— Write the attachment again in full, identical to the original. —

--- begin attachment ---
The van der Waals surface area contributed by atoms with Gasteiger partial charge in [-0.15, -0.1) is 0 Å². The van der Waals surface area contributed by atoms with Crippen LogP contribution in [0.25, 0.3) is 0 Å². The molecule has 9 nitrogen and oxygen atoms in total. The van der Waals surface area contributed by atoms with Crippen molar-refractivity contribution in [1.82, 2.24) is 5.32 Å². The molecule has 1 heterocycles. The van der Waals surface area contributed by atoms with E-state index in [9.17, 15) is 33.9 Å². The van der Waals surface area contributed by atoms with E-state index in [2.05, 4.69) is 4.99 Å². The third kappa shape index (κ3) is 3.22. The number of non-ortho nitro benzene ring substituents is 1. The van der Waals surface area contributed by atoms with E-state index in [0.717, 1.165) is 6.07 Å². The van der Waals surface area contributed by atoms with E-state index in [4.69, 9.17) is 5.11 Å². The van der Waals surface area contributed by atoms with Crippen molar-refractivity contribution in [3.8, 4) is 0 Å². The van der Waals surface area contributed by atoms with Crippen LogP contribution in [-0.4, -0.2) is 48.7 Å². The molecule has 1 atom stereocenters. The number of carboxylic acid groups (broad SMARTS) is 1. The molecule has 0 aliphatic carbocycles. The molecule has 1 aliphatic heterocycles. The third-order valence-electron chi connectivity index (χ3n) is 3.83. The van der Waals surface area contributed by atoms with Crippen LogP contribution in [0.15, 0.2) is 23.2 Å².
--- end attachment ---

The van der Waals surface area contributed by atoms with Gasteiger partial charge in [-0.15, -0.1) is 0 Å². The van der Waals surface area contributed by atoms with Crippen LogP contribution in [0.25, 0.3) is 0 Å². The molecule has 9 nitrogen and oxygen atoms in total. The van der Waals surface area contributed by atoms with Crippen molar-refractivity contribution in [1.82, 2.24) is 5.32 Å². The molecule has 1 heterocycles. The van der Waals surface area contributed by atoms with E-state index in [9.17, 15) is 33.9 Å². The van der Waals surface area contributed by atoms with E-state index in [2.05, 4.69) is 4.99 Å². The third kappa shape index (κ3) is 3.22. The number of non-ortho nitro benzene ring substituents is 1. The van der Waals surface area contributed by atoms with E-state index in [0.717, 1.165) is 6.07 Å². The van der Waals surface area contributed by atoms with E-state index in [4.69, 9.17) is 5.11 Å². The van der Waals surface area contributed by atoms with Crippen molar-refractivity contribution in [3.8, 4) is 0 Å². The van der Waals surface area contributed by atoms with Crippen LogP contribution in [-0.4, -0.2) is 48.7 Å². The molecule has 1 atom stereocenters. The number of carboxylic acid groups (broad SMARTS) is 1. The molecule has 0 aliphatic carbocycles. The molecule has 1 aliphatic heterocycles. The third-order valence-electron chi connectivity index (χ3n) is 3.83. The van der Waals surface area contributed by atoms with Crippen LogP contribution in [0.15, 0.2) is 23.2 Å².